As the saying goes, all good things must come to an end. Just to make two things clear – “Avengers: Endgame” is definitely the end, and the end might just be the best part.
“Avengers: Endgame” was made for Marvel fans, by Marvel fans, and rightfully so. Millions of devoted moviegoers have stuck with this franchise since it began in 2008 with “Iron Man,” and the newest entry into the Marvel Cinematic Universe successfully pays off over a decade of build up. The series has come a long way from the Middle Eastern terrorists and World War II nostalgia of its earlier films, and die-hard fans can rest easy knowing their favorite characters have been done justice in the most spectacular and unbelievable way. This movie is chock-full of references to the other entries of the MCU, and fans will have a field day picking out every last line and background detail’s greater meaning.
That’s not to say you’ll hate it if you didn’t rewatch every previous movie 20 times, but it’s safe to say you’ll get lost pretty quickly if you aren’t caught up to speed.
“Avengers: Endgame” features the survivors of “Avengers: Infinity War” – Iron Man (Robert Downey Jr.), Captain America (Chris Evans), Thor (Chris Hemsworth), Black Widow (Scarlett Johansson), Bruce Banner (Mark Ruffalo), Captain Marvel (Brie Larson) and everyone else who wasn’t turned to dust by Thanos’ (Josh Brolin) universe-breaking snap. These remaining superheroes are left in a world which has lost half of all life, and our broken protagonists have to think long and hard about how to move on.
To say what happens next may go into spoiler territory, but there is a major time jump that flips the movie on its head, tossing everything you thought you knew about this movie out the window.
The characters’ chemistry just gets better and better with every outing, and even though plenty of new relationship dynamics arise early in the movie between Steve Rogers and Tony Stark, Black Widow and Hawkeye, and others, these still feel like the characters we’ve grown to love.
Some of the heroes go on paths that lead to questionable costume and special effect choices – with Thor’s new look being the pinnacle of that – but each character arc miraculously works both within the film and the cinematic universe as a whole.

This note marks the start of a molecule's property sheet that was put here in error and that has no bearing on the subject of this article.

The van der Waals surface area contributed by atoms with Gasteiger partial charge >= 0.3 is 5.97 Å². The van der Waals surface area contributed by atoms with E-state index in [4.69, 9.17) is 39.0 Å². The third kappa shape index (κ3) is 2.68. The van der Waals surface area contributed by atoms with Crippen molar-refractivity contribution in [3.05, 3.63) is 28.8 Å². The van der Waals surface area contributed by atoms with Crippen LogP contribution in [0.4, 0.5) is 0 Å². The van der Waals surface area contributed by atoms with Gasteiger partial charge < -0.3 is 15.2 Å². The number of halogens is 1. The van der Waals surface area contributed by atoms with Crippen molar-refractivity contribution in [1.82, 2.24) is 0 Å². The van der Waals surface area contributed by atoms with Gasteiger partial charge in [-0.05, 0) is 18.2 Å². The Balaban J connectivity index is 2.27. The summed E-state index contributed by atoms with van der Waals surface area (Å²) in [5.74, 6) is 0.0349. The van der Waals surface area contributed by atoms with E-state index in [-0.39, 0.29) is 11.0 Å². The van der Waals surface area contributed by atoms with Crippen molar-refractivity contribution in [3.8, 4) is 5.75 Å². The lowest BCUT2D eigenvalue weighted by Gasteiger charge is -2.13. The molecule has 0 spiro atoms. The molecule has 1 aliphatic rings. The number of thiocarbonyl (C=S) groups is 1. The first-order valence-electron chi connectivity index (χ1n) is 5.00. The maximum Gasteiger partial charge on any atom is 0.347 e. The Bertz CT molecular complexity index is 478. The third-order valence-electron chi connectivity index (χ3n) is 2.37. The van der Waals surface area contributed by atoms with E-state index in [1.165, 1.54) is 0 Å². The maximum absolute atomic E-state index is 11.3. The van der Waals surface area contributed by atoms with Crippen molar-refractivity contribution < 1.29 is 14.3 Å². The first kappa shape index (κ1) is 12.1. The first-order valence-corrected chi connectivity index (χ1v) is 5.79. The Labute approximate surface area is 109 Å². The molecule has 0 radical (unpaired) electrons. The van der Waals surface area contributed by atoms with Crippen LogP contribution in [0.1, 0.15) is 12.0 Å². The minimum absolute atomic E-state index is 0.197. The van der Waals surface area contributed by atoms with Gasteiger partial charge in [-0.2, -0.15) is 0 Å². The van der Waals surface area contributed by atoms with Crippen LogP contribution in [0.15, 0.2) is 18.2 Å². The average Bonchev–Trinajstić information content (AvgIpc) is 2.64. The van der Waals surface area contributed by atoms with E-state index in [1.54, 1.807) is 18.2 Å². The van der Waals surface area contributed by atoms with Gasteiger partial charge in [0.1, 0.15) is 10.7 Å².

The humor works just as well as it does in every other MCU flick, so if you’ve liked it in the past, expect more of the same. A few bits go on 10 seconds too long, but the timing and writing are still vibrant enough to make up for it. However, the tangible dramatic moments are what really carry the film. Of course, those without any personal investment in the franchise might not be as impacted, but the emotional beats pay off big-time for those who have followed the series since the beginning.
Evans and Downey Jr. sell those moments perfectly, and directors Joe and Anthony Russo deserve all the credit for getting the franchise’s best performances out of its two leading men. The supporting characters – and there are a lot of them – all get the perfect amount of attention and focus, and the Russo brothers have proven once again that they know how to perfect ensemble casts, no matter how big.
There aren’t as many action setpieces as there have been in past MCU movies, with the plot and characters justifiably getting nearly all of the attention for the first two hours of the film. But when the fighting does come around, the result is arguably the biggest – if not best – cinematic action scene in recent memory.
On nearly every level, “Avengers: Endgame” is wildly ambitious, and it hits almost every target it shoots for. Outside some choppy pacing in the first act, the movie sailed smoothly and the three-hour runtime is only an issue for bladders.
As the first era of Marvel movies comes to a close, it’s always good to take a look back and enjoy what has come before. “Avengers: Endgame” does just that – relying heavily on fan service and overarching stories to do the brunt of the work.
The culmination of 11 years and 22 movies of storytelling does not disappoint. “Avengers: Endgame” lives up to the hype, and the landscape of the MCU – and the industry as a whole – will never be the same.